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Atypical major depressive episode as initial presentation of intracranial germinoma in a male adolescent

Authors Chen YT, Su KP , Chang JP

Received 4 August 2016

Accepted for publication 6 October 2016

Published 21 December 2016 Volume 2017:13 Pages 35—40


Checked for plagiarism Yes

Review by Single anonymous peer review

Peer reviewer comments 2

Editor who approved publication: Professor Wai Kwong Tang

Yi-Ting Chen,1,3,4 Kuan-Pin Su,2–5 Jane Pei-Chen Chang2–5

1Graduate Institute of Clinical Medical Science, China Medical University, Taichung, Taiwan; 2Graduate Institute of Neural and Cognitive Sciences, China Medical University, Taichung, Taiwan; 3School of Medicine, China Medical University, Taichung, Taiwan; 4Department of Psychiatry, China Medical University Hospital, Taichung, Taiwan; 5Department of Psychological Medicine, Institute of Psychiatry, Psychology and Neuroscience, King’s College London, London, UK

Abstract: A 17-year-old adolescent boy presented with atypical major depressive episode (MDE) without specific focal neurological signs for 6 months. He had a diagnosis of intra­cranial germinoma, and the atypical MDE symptoms subsided after the operation. However, he had a relapse of atypical MDE 7 months after the first surgery. His mood and binge eating symptoms subsided, but intractable body weight gain only partially improved after treatment. When encountering manifestations of depression with atypical features, especially with binge eating symptoms in male children and adolescents, with early onset age, no family history, and prolonged depressive episodes, clinicians should consider not only mood disorders including bipolar spectrum disorders but also organic brain lesions such as intracranial germinoma.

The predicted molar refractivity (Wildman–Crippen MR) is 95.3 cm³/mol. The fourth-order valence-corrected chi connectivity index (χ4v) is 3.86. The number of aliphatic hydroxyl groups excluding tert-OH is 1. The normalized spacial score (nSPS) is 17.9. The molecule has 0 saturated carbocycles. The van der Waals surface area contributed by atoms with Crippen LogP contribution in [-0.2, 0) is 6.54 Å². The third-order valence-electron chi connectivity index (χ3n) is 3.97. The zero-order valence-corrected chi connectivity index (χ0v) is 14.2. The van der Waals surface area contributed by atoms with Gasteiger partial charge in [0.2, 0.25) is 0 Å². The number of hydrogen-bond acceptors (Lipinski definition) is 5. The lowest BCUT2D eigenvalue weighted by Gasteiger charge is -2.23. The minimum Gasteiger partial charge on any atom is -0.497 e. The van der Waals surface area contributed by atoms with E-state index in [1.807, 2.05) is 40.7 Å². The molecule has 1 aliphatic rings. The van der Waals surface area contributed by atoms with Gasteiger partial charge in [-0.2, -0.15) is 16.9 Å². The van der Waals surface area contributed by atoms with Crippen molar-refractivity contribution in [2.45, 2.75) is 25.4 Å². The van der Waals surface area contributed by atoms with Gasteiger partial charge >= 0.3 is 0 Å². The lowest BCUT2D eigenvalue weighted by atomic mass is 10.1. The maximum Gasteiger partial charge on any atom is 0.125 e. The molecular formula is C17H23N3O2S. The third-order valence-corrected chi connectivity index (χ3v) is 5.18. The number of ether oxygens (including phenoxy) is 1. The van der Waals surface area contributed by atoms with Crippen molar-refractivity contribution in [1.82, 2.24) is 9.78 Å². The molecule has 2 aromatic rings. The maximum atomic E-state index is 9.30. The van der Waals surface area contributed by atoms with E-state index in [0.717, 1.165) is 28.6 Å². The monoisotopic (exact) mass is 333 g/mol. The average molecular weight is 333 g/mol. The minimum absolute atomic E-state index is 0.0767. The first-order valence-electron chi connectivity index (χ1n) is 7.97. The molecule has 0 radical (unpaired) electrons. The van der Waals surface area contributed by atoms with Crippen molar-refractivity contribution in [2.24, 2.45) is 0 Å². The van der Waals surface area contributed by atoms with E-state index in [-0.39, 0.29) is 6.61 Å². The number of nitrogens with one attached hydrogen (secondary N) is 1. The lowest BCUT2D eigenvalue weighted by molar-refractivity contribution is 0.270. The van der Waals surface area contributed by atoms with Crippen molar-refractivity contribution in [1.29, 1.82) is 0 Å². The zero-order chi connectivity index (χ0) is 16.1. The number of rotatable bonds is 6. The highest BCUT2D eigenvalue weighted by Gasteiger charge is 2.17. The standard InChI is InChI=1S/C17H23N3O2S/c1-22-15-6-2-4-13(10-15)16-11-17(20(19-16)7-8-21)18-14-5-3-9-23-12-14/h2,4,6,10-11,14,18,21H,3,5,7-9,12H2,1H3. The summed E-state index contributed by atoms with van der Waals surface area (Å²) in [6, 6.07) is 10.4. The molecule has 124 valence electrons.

Keywords: intracranial germinoma, atypical major depressive episode, binge eating behavior, body weight gain